- Open Access
A dynamic model of circadian rhythms in rodent tail skin temperature for comparison of drug effects
© Girbig et al.; licensee BioMed Central Ltd. 2012
- Received: 19 August 2011
- Accepted: 5 January 2012
- Published: 5 January 2012
Menopause-associated thermoregulatory dysfunction can lead to symptoms such as hot flushes severely impairing quality of life of affected women. Treatment effects are often assessed by the ovariectomized rat model providing time series of tail skin temperature measurements in which circadian rhythms are a fundamental ingredient. In this work, a new statistical strategy is presented for analyzing such stochastic-dynamic data with the aim of detecting successful drugs in hot flush treatment. The circadian component is represented by a nonlinear dynamical system which is defined by the van der Pol equation and provides well-interpretable model parameters. Results regarding the statistical evaluation of these parameters are presented.
The rapid drop in hormone production during the climacteric implies a variety of changes in the physiology of the female body. This can lead to hot flushes which occur in around 70% of all women in Europe and North America . Hot flushes are characterized by a sudden sensation of intense heat, accompanied by flushing of certain peripheral skin parts as well as intensive sweating. The pathophysiology of hot flushes is not yet completely understood, but their occurrence is assumed to originate in disturbances of the thermoregulatory processes in the hypothalamus, which acts as the body's thermostat .
So far, there have been limited efforts in developing sophisticated techniques based on characteristic properties of the rhythms when evaluating the effects of a tested substance on circadian rhythms. Important characteristics are (1) a dynamic amplitude function monitoring the adaptation of oscillations to new treatments and (2) the capability of the circadian pacemaker to maintain limit cycles after sufficient adaptation to the treatment.
It should be noted that circadian rhythms in the body core have been subject to intensive research in the last few decades, and appropriate mathematical models have been formulated. These approaches comprise, for example, harmonic regression models based on weighted sums of multiple sines and cosines of varying frequencies , or differential equation models [11, 12].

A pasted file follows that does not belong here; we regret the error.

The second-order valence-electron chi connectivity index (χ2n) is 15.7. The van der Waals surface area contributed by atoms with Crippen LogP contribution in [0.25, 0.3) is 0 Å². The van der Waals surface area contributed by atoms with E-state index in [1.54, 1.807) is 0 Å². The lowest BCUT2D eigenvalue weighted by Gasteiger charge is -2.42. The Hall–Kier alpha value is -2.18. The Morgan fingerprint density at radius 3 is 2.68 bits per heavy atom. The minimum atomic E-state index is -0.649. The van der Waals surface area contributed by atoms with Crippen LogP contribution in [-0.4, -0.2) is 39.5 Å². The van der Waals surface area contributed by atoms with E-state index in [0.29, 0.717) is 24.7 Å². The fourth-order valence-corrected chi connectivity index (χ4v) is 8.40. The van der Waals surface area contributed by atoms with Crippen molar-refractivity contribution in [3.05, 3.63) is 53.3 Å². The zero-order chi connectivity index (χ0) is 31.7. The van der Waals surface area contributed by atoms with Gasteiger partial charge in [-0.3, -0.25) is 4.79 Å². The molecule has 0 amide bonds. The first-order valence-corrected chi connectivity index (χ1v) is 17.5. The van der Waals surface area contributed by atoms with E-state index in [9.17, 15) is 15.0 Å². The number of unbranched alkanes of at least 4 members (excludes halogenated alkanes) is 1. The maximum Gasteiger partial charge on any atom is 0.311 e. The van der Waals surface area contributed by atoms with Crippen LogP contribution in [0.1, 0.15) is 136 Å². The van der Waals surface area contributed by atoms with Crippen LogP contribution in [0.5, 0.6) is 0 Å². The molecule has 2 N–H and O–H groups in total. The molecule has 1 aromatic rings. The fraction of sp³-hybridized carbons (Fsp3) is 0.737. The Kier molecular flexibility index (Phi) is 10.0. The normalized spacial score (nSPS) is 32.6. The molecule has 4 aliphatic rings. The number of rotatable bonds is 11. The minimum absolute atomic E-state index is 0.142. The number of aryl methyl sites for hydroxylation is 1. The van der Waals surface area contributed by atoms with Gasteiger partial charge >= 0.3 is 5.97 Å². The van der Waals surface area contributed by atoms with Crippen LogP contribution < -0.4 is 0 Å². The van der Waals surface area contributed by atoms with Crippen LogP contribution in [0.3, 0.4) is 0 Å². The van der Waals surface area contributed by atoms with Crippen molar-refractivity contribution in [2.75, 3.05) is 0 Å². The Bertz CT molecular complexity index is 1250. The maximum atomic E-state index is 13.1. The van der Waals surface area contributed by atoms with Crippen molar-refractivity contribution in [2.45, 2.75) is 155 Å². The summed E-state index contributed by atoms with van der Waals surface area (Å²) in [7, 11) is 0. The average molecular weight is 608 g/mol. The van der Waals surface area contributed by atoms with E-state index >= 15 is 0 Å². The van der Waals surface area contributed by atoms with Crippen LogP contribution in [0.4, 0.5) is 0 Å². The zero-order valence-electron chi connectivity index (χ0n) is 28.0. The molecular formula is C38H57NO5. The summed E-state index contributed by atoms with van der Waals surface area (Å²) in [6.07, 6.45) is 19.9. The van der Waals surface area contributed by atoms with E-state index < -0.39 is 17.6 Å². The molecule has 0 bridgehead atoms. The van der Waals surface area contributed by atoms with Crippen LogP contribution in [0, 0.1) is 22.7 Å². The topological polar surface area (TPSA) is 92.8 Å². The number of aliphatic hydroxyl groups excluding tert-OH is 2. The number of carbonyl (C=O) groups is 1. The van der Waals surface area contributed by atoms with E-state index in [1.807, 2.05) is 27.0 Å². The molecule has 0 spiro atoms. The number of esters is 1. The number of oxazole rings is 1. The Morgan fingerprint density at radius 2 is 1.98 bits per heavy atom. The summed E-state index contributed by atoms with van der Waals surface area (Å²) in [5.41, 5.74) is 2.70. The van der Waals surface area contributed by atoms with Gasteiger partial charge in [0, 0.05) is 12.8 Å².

In this work, we present an approach for analyzing circadian rhythms in tail skin temperature, which is based on a nonlinear dynamical model defined by the van der Pol equation. Originally proposed for the analysis of circadian rhythms within body core temperature data , it was mainly applied for studying the human circadian clock and its reaction to external light stimuli . It must be pointed out that, in addition, this model exhibits some properties making it well-suited for the investigation of the tail skin temperature of the rat. In particular, it describes sinusoidal oscillations in body temperature weighted by a continuous amplitude function, which allows monitoring of rhythm adaptations to a new treatment.
Here, the van der Pol model is fundamental for analyzing time-dependent amplitudes. The model parameters intuitively provide interpretable measures of the properties characterizing the oscillation. For example, they contain information about the start amplitude, the final amplitude at the end of a treatment period and about the individual pace of amplitude adaptation in each subject.
We apply the van der Pol equation to investigate the effects of the natural estrogen 17β Estradiol (E2) and of the synthetic hormonally active steroid Tibolone on circadian rhythms in the tail skin temperature. Both substances are known to reduce hot flushes in affected women successfully  and can thus be used as references to evaluate the capability of the proposed methods for detecting treatment effects.
In contrast to the experiments described in literature [3–5, 7, 8], measurements were started directly after ovariectomy in order to prevent desensitization of estrogen receptors due to the OVX-induced deprivation of the cognate ligand.
1. In the estrogen phase (P1), animals were treated with E2 for 6 days in order to simulate the physiological conditions prior to OVX. This allowed circadian rhythms to be maintained after the elimination of estrogen production. Their magnitude serves as a reference of the animals' original rhythms prior to OVX.
2. In order to ensure complete elimination of circulating E2, no medication was administered for 6 days (vehicle phase, P2). Nevertheless, a vehicle was applied each day to keep habituation to the experimental procedure. The aim of this phase was to guarantee that all effects observed in the subsequent test phase were evoked by the test substance.